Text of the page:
But I am sure a lot of people in this room and on this panel can identify with those things throughout their lives or family members. So we really want to try and fix this. We want to make sure that we get people back to work. And that is the challenge here.
Mr. Turner, today we have been discussing work requirements in the TANF program. Your testimony has provided a good summary of how Congress arrived at the current structure of work requirements in the TANF program. But TANF is only one program among many that are intended to help low‑income families. Do other similar programs that provide help to low‑income families have anything comparable to the TANF work requirements? If not, should these programs have activity requirements more like those in TANF?
I think, Mr. Besharov, you sort of touched on that a little bit.
Mr. Turner, comment, and then maybe Mr. Besharov could speak to it.
Mr. Turner. Thank you, Mr. Chairman.
I will leave it to Mr. Besharov to comment on the specific programs.
But let me just say in response to that is that work activation or work activity, even where private employment is not available immediately, has tremendous benefits to anybody in any circumstance receiving assistance. The benefits to staying active, such as you described in your family history, are immense. We know, for instance, that those who are engaged in a work activity may benefit by keeping active, by keeping social with other people, by making connections with prospective employers or other people that can help them find employment. We know that they stay healthier. We know that if you are not active, you intend to become isolated, and you stay at home. We know that your health declines. Depression increases. Isolation sets in. Substance abuse goes up. So the longer you are inactive, after having been employed, the more your prospects decline over time.
And so one of the things that work activation does, if you think of this as being a whole population of the low‑income people that are being served on welfare, a subset of that can be employed in the economy. And like an accordion, it goes up and down. The private economy takes more people and then takes less people. But you want to keep the entire population activated and doing something so that they are on the bench, ready to get off and go back into the football game.
So, in a sense, work activation is a program idea for all seasons, whether it is ‑‑ whether the economy is strong or weak.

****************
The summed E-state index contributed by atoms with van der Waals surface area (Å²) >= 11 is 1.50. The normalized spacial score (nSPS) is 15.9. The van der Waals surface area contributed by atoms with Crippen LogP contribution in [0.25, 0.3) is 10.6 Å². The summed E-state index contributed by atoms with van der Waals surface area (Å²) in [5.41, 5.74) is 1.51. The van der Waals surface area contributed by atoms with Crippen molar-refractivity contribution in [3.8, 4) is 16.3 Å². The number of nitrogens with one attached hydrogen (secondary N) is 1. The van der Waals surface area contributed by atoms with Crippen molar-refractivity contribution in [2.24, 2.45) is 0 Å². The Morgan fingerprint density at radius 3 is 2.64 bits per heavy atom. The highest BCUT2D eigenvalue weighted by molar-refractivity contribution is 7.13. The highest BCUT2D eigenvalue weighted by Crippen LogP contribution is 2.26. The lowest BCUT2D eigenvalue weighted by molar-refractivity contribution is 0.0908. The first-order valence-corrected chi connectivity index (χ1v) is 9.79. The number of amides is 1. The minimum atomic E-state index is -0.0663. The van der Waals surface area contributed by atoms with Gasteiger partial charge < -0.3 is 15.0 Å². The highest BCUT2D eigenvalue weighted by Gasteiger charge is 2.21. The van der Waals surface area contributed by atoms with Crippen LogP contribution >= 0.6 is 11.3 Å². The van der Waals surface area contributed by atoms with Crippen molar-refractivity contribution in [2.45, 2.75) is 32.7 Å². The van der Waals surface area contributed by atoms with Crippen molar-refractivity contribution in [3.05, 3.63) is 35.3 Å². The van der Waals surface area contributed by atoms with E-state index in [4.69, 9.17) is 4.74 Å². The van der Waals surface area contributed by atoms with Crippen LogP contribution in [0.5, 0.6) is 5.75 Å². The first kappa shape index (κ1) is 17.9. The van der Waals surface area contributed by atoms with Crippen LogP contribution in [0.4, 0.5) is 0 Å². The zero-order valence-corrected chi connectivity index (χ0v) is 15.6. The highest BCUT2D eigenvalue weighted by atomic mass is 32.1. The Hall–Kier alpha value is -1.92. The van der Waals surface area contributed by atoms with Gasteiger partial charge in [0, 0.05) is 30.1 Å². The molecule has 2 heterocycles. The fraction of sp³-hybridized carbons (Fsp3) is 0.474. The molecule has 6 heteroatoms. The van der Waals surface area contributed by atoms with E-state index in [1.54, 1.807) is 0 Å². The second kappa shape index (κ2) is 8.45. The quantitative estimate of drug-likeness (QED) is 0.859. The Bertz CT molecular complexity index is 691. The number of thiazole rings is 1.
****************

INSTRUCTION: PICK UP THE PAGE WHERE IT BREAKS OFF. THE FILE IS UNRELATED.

Mr. Besharov. Thank you.
Let me take SNAP, food stamps, as an example. It is a very large program now. Tomorrow, I am going to be speaking at a panel at the USDA on this question of how to activate food stamp recipients. An issue is that many of them, about 30 percent of all SNAP households, have earnings. But there is a substantial number of people who receive food stamps who aren’t working. And the question, the challenge for the Congress is to make a distinction between those groups and find a way for the nonworking recipients to be activated, to use the European term.
And I really want to emphasize that even at this time of high unemployment, work first, job search works. The Europeans have done studies because they have higher unemployment rates than we do. And the reason I asked an economist about this, what is the fancy word, because I am going to testify. And it is variance from the mean. That is a fancy way of saying that while some counties today have unemployment rates of 25 percent, other counties, other localities have unemployment rates of 5 percent. Some places have no jobs for aerospace engineers but loads of jobs, entry‑level jobs. So we can’t even use the unemployment rate as a reason for not encouraging work first. We just have to apply it in a reasonable and confident way.
I think that the TANF rules, as they were, tended to do that. We saw very few examples of people saying TANF has been unfair or the State agencies have been unfair during the recession. And I think that speaks well of the system that the Congress adopted now almost 20 years ago.
Chairman Reichert. Thank you for your response.
Mr. Doggett, you are recognized for questioning.
Mr. Doggett. Thank you very much.
Ms. Lower‑Basch, let me ask you a very hypothetical question. Let’s suppose that we lived in a world in which a significant number of Members of Congress did not feel there was political advantage in building on old stereotypes of welfare Cadillacs, of members of our society devoting their days to using taxpayer money at liquor stores and strip clubs, of numbers of Americans who desired to just live on the dole instead of to work, and that instead of building on those stereotypes there was a genuine, broadbased, bipartisan interest in Congress to lift people out of poverty. And let’s suppose we lived in a hypothetical world where an administration was not afraid of being stereotyped itself and provided some bold leadership with the TANF law coming up for reauthorization to make recommendations about how we might get people out of poverty and that this law and this is reauthorization could play at least a limited measure in doing that. What would you see in that hypothetical world as the key elements that we need to have in a law focused on lifting people out of poverty, reducing the underclass in this society?